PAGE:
Subset of set designed to conveniently hold sets of integers. It creates them from, and displays them as, integer spans (e.g. 1-3,14,29,92-97). When iterating, pop()-ing an item, or converting to a list, intspan behaves as if it were an ordered collection.
The main draw is that this provides a convenient way to specify ranges--for example, ranges of rows to be processed in a spreadsheet.
from intspan import intspan s = intspan('1-3,14,29,92-97') s.discard('2,13,92') print s print repr(s) print list(s)
1,3,14,29,93-97 intspan('1,3,14,29,93-97') [1, 3, 14, 29, 93, 94, 95, 96, 97]
for n in intspan('1-3,5'): print n # Python 2
1 2 3 5
Most set operations such as intersection, union, and so on are available just as they are in Python's set. In addition, if you wish to extract the contiguous ranges:
for r in intspan('1-3,5,7-9,10,21-22,23,24').ranges(): print r # Python 2
(1, 3) (5, 5) (7, 10) (21, 24)
There is a corresponding constructor:
print intspan.from_ranges([ (4,6), (10,12) ])
intspan piggybacks Python's set, so it stores every integer individually. Unlike Perl's Set::IntSpan it is not optimized for long contiguous runs. For sets of several hundred or thousand members, you will probably never notice the difference.
On the other hand, if you're doing lots of processing of large sets (e.g. with 100,000 or more elements), or doing lots of set operations on them (e.g. union, intersection), a data structure based on lists of ranges, run length encoding, or Judy arrays would probably perform / scale better.
There are several modules you might want to consider as alternatives or supplements. AFAIK, none of them provide the convenient integer span specification that intspan does, but they have other virtues:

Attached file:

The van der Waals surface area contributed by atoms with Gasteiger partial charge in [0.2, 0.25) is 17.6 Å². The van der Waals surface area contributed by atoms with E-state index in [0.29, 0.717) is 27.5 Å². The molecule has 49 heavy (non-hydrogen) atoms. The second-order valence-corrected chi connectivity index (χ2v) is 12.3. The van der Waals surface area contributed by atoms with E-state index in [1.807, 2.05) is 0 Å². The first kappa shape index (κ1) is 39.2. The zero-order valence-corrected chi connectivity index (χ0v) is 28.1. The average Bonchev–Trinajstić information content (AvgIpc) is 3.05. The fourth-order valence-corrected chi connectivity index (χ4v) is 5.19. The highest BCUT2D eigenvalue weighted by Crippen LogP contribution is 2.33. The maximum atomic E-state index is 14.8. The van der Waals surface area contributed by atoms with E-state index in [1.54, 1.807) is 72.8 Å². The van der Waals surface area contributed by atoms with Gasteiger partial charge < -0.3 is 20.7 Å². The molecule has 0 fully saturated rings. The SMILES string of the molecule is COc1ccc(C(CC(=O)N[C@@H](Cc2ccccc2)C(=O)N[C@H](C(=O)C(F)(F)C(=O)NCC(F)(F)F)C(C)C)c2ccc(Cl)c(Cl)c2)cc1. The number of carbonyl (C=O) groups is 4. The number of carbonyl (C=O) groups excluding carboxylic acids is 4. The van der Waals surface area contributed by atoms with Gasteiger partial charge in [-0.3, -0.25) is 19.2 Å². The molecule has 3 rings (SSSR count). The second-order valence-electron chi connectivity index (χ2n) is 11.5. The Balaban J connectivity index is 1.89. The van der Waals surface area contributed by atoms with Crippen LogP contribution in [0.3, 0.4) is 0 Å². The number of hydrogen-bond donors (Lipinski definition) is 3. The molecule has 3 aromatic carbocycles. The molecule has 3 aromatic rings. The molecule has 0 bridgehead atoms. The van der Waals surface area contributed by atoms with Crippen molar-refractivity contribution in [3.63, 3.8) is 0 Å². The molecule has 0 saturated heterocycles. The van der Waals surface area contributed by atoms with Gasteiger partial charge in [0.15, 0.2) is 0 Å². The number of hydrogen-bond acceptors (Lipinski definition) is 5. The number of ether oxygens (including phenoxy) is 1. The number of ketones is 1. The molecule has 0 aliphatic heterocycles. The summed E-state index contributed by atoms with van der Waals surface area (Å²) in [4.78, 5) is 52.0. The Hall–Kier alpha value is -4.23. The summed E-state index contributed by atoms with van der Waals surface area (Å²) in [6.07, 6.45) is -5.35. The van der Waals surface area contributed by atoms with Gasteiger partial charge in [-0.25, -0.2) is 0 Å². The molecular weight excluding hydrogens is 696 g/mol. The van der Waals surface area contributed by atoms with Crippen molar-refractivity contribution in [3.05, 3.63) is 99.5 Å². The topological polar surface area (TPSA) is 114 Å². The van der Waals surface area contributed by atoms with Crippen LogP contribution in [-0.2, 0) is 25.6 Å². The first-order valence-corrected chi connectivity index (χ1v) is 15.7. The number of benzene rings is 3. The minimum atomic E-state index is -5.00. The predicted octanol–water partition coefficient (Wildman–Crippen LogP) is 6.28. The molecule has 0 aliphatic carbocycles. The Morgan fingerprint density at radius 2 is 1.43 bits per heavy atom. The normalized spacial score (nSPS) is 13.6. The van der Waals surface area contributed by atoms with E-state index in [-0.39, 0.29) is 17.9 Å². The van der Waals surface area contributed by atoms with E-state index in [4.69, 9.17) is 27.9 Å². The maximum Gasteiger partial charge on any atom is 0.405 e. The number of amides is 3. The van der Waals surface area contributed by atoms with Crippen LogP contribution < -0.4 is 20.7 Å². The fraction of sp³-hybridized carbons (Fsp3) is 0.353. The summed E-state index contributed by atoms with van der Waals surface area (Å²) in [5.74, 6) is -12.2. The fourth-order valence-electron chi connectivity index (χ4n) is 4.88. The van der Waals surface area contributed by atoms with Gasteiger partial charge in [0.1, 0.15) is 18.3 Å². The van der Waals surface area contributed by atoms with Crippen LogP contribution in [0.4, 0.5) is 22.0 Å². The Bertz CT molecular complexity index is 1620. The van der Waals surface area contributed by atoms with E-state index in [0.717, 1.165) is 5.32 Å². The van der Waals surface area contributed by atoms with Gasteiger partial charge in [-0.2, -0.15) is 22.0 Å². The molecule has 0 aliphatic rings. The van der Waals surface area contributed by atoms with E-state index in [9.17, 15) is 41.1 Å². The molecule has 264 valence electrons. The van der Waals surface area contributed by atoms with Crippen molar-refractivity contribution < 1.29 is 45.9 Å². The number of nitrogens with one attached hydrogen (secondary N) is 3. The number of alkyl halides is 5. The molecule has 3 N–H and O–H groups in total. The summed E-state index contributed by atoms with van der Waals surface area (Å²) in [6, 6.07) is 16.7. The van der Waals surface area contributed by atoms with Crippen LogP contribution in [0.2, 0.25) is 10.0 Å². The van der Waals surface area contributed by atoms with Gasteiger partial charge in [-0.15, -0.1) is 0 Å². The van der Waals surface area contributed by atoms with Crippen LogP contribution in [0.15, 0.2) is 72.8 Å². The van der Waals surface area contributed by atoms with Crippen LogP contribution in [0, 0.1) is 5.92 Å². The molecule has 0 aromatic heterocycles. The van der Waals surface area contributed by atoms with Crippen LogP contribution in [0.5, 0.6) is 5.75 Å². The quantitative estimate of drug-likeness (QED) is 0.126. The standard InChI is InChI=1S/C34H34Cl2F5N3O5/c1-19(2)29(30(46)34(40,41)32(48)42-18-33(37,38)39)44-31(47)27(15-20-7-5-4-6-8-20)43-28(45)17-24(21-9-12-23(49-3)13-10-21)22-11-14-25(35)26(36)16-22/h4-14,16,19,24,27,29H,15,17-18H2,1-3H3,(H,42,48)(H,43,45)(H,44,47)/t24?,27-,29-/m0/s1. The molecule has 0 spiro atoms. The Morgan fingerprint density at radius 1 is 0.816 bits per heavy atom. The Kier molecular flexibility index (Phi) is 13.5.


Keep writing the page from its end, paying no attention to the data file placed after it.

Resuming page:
- Version 0.7 fixed parsing of spans including negative numbers, and added the ranges() method. As of 0.71, the from_ranges() constructor appeared.
- Though inspired by Perl's Set::IntSpan, that's where the similarity stops. intspan supports only finite sets, and it follows the methods and conventions of Python's set.
- intspan methods and operations such as add() discard(), and >= take integer span strings, lists, and sets as arguments, changing facilities that used to take only one item into onces that take multiples, inlcuding arguments that are technically string specifications rather than proper intspan objects.
- String representation and ranges() method based on Jeff Mercado's concise answer to this StackOverflow question. Thank you, Jeff!
- Automated multi-version testing managed with the wonderful pytest, pytest-cov, and tox. Successfully packaged for, and tested against, all late-model verions of Python: 2.6, 2.7, 3.2, and 3.3, as well as PyPy 1.9 (based on 2.7.2). Test line coverage ~100%.
- The author, Jonathan Eunice or @jeunice on Twitter welcomes your comments and suggestions.
To install the latest version:
pip install -U intspan
To easy_install under a specific Python version (3.3 in this example):
python3.3 -m easy_install --upgrade intspan
(You may need to prefix these with "sudo " to authorize installation.)